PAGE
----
Inspired by his love for his family, Willy ironically abandons them (just as he himself was abandoned by his father when he was three). The tragedy of Willy's death comes about because of his inability to distinguish between his value as an economic resource and his identity as a human being. The Woman, with whom Willy cheats on Linda, is able to feed Willy's salesman ego by "liking" him. He is proud of being able to sell himself to her, and this feeling turns to shame only when he sees that by giving stockings to The Woman rather than Linda, he is sabotaging his role as a provider. He doesn't see that his love, not material items, is the primary thing Linda needs from him.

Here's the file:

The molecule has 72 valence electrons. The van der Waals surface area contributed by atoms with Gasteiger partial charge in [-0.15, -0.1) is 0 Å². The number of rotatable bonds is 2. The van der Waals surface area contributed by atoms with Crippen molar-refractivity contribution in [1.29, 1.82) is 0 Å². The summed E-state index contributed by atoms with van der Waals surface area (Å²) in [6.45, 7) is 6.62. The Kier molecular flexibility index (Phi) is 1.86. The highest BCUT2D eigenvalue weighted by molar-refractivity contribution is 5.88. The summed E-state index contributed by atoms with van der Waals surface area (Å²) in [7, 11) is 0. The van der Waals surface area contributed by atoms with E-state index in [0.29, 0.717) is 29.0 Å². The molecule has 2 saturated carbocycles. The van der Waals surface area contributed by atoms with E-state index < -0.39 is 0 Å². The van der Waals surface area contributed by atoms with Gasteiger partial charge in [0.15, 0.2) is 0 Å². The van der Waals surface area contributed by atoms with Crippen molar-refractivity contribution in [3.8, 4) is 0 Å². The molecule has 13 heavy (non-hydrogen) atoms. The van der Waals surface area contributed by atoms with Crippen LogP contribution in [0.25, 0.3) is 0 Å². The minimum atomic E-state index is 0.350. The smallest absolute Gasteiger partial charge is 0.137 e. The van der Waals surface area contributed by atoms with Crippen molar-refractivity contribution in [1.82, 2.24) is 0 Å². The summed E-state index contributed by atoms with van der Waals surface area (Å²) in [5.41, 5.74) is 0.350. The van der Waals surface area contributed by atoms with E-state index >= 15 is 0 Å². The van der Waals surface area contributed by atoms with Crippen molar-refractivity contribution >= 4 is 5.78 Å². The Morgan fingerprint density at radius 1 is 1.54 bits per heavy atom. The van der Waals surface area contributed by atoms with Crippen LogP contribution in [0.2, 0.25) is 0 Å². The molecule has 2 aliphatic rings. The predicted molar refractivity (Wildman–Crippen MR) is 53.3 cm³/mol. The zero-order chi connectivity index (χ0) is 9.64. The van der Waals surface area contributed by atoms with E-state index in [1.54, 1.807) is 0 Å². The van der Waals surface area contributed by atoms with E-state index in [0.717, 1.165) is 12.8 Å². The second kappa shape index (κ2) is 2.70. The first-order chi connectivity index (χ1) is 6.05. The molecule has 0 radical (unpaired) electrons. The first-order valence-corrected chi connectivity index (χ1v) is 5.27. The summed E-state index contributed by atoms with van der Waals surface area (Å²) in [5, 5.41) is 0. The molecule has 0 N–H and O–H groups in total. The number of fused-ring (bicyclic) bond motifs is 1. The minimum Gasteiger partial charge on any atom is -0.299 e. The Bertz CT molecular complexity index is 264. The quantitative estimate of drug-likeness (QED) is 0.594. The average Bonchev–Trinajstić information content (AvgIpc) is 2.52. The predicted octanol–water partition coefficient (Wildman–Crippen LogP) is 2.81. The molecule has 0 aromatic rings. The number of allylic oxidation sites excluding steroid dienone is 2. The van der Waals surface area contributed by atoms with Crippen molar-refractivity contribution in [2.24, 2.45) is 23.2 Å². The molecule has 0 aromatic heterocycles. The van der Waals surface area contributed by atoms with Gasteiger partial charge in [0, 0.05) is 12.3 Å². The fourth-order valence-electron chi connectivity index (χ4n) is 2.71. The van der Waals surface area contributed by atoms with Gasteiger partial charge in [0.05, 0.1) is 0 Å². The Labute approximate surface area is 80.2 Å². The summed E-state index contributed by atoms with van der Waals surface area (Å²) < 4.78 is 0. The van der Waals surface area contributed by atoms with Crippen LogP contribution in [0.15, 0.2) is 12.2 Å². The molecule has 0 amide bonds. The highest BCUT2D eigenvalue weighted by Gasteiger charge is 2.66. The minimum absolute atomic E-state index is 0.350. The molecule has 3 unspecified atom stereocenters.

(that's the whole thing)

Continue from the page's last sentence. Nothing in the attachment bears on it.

The link between love and betrayal is present throughout the play: part of Biff's revelation at the play's end is that Willy has betrayed him by encouraging him to settle for nothing less than greatness, thus making the compromises of the real world impossibly difficult. Happy, and even Linda, also betray Willy out of a kind impulse to not shake him out of his illusions, which forces Willy's fragile mind to deal alone with the growing discrepancy between his dreams and his life.
Abandonment and Betrayal ThemeTracker
Abandonment and Betrayal Quotes in Death of a Salesman
Willy: Oh, no, Linda.
Linda: To me you are. The handsomest.
Howard: I appreciate that, Willy, but there just is no spot here for you.
You - you gave her Mama's stockings!